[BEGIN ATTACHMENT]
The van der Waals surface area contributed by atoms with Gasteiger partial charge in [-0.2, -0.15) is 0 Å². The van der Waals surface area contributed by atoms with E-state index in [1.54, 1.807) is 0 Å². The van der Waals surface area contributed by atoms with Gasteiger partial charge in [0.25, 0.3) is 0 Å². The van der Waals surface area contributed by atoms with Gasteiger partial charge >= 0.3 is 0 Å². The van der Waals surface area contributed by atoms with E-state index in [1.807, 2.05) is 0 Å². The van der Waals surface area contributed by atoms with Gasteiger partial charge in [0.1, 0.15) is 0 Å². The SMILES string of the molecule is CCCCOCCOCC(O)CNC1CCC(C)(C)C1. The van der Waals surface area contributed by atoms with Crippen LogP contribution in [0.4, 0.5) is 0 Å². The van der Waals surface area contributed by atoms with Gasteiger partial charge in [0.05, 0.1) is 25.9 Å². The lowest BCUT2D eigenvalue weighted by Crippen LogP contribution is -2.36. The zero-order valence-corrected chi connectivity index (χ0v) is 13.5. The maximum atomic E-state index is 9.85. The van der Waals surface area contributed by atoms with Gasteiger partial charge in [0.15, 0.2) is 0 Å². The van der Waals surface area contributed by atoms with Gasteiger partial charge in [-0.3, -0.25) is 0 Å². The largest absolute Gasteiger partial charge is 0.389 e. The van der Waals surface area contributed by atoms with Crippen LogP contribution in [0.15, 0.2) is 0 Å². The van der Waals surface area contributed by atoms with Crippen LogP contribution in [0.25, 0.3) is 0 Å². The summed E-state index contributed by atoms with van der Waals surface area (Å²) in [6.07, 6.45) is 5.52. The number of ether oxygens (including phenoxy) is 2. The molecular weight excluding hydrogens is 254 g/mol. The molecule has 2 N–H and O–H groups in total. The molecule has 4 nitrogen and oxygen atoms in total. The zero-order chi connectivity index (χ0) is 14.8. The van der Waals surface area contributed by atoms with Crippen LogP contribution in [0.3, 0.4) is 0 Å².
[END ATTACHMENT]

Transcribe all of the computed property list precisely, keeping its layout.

The van der Waals surface area contributed by atoms with Gasteiger partial charge in [-0.2, -0.15) is 0 Å². The van der Waals surface area contributed by atoms with E-state index in [1.54, 1.807) is 0 Å². The van der Waals surface area contributed by atoms with Gasteiger partial charge in [0.25, 0.3) is 0 Å². The van der Waals surface area contributed by atoms with Gasteiger partial charge >= 0.3 is 0 Å². The van der Waals surface area contributed by atoms with E-state index in [1.807, 2.05) is 0 Å². The van der Waals surface area contributed by atoms with Gasteiger partial charge in [0.1, 0.15) is 0 Å². The SMILES string of the molecule is CCCCOCCOCC(O)CNC1CCC(C)(C)C1. The van der Waals surface area contributed by atoms with Crippen LogP contribution in [0.4, 0.5) is 0 Å². The van der Waals surface area contributed by atoms with Gasteiger partial charge in [0.05, 0.1) is 25.9 Å². The lowest BCUT2D eigenvalue weighted by Crippen LogP contribution is -2.36. The zero-order valence-corrected chi connectivity index (χ0v) is 13.5. The maximum atomic E-state index is 9.85. The van der Waals surface area contributed by atoms with Gasteiger partial charge in [0.15, 0.2) is 0 Å². The van der Waals surface area contributed by atoms with Gasteiger partial charge in [-0.3, -0.25) is 0 Å². The largest absolute Gasteiger partial charge is 0.389 e. The van der Waals surface area contributed by atoms with Crippen LogP contribution in [0.15, 0.2) is 0 Å². The van der Waals surface area contributed by atoms with Crippen LogP contribution in [0.25, 0.3) is 0 Å². The summed E-state index contributed by atoms with van der Waals surface area (Å²) in [6.07, 6.45) is 5.52. The number of ether oxygens (including phenoxy) is 2. The molecular weight excluding hydrogens is 254 g/mol. The molecule has 2 N–H and O–H groups in total. The molecule has 4 nitrogen and oxygen atoms in total. The zero-order chi connectivity index (χ0) is 14.8. The van der Waals surface area contributed by atoms with Crippen LogP contribution in [0.3, 0.4) is 0 Å².